Bach Complete Brandenburg Concertos

Invigorating performances that don’t need to shock to grab the attention

Record and Artist Details

Composer or Director: Johann Sebastian Bach

Genre:

Orchestral

Label: Astrée Naïve

Media Format: CD or Download

Media Runtime: 100

Mastering:

Stereo
DDD

Catalogue Number: OP30412

Bach Complete Brandenburg Concertos, Alessandrini

Tracks:

Composition Artist Credit
(6) Brandenburg Concertos Johann Sebastian Bach, Composer
Concerto Italiano
Johann Sebastian Bach, Composer
Rinaldo Alessandrini, Conductor
How do you embark on a new addition to the vast pile of Brandenburg Concerto recordings? Do you go for a radical interpretation set to make people jump, laugh or recoil in surprise? Or do you perform them more or less as other good performers have but just try to do it better? Rinaldo Alessandrini and Concerto Italiano have gone for the latter approach and succeeded brilliantly. There is perhaps no Baroque group around today that can do the simple and obvious things to such exciting effect.

This is not to say that their Brandenburgs have no distinguishing features – just that, where they do, they spring from eminent good sense, as, for instance, in No 3 when the two central link chords come attached to a harpsichord flourish which has arisen directly from the first movement’s final chord; or the abrupt ending of No 2; or any number of places where an inner part is brought out with the help of a generously drawn legato so that you are left wondering why you never noticed it before.

Indeed, clarity of texture is one of this recording’s most glorious virtues, offering a view of the contrapuntal wonders of the music that has not always been available. This is particularly striking in the potentially murky, homogeneous textures of Nos 3 and 6; but the other, more colourfully scored concertos are just as lucidly done – a triumph of the balancer’s art, obviously, but surely just as much a result of clear-headed thinking on the part of the performers. Equally enlivening is a tight attention to articulative detail and tasteful ornamentation which keeps the music bouyant and forward-moving at all times.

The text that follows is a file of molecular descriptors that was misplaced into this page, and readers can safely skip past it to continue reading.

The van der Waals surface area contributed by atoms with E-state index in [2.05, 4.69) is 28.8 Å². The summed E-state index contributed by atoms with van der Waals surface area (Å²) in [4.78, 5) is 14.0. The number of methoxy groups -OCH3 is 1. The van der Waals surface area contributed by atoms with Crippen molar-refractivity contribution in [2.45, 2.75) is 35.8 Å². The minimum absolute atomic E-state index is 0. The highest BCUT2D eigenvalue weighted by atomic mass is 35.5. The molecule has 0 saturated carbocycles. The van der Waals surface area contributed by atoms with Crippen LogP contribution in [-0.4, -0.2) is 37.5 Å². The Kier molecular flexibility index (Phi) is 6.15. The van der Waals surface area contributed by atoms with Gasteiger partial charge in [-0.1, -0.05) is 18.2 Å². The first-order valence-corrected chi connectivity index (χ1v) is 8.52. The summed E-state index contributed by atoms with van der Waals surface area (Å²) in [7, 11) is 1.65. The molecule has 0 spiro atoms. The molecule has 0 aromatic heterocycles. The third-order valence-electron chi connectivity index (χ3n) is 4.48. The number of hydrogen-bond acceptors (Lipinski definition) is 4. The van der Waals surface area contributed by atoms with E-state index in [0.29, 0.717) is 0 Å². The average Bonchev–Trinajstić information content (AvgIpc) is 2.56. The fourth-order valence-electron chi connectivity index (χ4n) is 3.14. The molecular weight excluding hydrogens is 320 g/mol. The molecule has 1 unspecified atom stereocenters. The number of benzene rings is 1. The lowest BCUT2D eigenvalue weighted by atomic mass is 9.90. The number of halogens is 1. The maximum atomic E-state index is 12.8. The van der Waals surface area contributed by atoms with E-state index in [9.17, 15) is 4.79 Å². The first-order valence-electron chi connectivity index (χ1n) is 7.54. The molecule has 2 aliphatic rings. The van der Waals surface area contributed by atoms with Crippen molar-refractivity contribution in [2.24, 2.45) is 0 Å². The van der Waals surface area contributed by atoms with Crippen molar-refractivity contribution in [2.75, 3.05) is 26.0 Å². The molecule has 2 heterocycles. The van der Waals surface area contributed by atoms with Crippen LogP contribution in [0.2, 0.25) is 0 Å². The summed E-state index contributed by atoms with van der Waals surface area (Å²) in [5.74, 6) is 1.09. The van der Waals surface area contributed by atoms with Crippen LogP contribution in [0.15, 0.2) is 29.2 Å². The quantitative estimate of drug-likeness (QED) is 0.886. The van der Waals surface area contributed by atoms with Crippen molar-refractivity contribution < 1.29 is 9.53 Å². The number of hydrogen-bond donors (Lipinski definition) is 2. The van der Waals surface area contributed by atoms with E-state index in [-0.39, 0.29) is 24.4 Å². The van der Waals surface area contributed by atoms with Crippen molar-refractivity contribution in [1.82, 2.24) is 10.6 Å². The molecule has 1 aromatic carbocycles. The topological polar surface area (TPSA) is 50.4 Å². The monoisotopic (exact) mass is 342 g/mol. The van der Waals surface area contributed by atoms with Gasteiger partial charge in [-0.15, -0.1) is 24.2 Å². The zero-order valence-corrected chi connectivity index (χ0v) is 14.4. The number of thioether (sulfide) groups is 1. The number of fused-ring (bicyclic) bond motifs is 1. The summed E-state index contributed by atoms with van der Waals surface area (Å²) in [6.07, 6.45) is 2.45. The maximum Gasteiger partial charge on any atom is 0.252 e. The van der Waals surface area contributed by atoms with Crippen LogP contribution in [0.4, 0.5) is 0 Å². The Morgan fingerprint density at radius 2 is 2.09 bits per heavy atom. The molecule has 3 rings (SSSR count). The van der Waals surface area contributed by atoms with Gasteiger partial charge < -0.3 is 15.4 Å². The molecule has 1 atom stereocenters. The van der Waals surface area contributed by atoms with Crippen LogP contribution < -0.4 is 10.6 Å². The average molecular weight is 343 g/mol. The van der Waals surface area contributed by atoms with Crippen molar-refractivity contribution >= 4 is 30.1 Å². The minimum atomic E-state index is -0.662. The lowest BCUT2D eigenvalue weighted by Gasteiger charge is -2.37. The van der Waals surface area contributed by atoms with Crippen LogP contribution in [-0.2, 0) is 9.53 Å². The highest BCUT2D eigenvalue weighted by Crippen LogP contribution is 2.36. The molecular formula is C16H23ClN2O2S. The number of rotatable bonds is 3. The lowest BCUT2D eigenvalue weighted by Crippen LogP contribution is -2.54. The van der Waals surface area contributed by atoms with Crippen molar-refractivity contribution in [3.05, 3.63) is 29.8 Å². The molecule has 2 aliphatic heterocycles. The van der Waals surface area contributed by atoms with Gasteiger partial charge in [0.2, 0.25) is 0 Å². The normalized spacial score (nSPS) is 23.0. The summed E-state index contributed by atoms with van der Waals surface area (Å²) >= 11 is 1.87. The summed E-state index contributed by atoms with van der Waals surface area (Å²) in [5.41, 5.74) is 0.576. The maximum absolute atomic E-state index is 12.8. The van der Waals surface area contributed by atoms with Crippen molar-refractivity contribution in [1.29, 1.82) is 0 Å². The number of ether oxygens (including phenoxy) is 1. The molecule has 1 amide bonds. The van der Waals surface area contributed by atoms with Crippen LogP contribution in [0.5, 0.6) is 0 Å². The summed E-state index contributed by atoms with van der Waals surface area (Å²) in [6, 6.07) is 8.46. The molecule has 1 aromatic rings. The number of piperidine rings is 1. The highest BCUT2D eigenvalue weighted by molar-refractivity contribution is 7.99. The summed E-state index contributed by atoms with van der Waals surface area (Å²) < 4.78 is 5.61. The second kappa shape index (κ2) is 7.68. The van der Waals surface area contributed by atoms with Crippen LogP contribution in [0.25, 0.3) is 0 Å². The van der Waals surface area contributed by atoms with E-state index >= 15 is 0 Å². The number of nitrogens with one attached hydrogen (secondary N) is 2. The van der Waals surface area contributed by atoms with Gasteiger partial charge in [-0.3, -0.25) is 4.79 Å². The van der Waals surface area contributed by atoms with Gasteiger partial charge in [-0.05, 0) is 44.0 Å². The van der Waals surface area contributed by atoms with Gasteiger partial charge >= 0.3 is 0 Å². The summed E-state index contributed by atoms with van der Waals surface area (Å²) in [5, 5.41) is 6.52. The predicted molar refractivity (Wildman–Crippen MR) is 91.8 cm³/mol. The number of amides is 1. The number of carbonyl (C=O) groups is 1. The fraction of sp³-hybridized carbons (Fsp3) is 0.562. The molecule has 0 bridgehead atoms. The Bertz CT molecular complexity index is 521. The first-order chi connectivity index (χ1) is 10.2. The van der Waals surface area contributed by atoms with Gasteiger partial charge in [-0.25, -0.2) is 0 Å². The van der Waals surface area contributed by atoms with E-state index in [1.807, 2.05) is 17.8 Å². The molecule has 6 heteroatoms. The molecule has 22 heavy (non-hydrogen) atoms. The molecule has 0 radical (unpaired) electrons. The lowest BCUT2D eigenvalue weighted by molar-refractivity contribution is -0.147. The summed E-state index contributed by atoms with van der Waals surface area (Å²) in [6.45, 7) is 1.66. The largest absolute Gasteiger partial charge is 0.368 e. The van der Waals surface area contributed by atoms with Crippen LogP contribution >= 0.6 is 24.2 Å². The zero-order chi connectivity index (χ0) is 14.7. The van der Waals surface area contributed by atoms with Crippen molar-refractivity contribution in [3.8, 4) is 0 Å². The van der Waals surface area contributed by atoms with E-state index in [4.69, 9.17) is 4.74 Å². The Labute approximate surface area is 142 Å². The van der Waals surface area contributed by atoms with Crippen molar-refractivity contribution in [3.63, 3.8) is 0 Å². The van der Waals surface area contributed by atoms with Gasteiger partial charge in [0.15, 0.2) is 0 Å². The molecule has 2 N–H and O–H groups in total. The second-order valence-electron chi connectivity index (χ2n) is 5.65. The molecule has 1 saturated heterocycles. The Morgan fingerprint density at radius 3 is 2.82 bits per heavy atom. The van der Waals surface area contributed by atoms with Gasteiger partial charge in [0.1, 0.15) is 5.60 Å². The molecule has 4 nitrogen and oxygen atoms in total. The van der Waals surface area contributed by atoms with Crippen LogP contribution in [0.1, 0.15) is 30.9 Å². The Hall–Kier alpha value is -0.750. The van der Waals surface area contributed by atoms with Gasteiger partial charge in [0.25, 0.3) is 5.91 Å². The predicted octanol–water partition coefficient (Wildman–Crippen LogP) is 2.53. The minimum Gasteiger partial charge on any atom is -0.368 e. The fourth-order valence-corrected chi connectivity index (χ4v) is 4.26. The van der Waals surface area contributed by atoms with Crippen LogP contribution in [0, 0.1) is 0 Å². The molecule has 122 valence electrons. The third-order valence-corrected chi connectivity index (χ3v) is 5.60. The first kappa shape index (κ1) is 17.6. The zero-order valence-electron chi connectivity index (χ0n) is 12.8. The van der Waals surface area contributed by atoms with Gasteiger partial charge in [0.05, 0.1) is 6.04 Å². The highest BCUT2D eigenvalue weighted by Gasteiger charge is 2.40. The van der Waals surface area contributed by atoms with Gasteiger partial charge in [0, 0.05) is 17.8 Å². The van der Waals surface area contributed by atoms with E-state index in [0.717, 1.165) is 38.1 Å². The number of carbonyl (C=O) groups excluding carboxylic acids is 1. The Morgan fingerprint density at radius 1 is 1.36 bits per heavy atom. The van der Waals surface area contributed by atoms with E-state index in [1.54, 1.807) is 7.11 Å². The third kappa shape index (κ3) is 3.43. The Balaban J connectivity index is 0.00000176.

Technically, things are not always perfect: the horn players struggle sometimes to keep up in No 1 and the solo trumpet part in No 2 is a bit harum-scarum. But the performances are so joyous and fresh that, in their straightforward but deeply musical way, they are the most invigorating newcomers to the Brandenburg fold since Musica Antiqua Köln’s provocative recording of the mid-1980s. Right now I can’t stop playing these discs.

Bonuses come in the form of the Sinfonia to Cantata 174 (a version of the first movement of Concerto No 3 to which lusty oboes and horns have been added) and a curious ‘patch take’ of the shorter, swirling first version of the harpsichord cadenza to No 5 (which I suppose you could edit in yourself if you happen to have the equipment). There is also a pleasingly unhyperbolic DVD of the sessions including interviews with Alessandrini.

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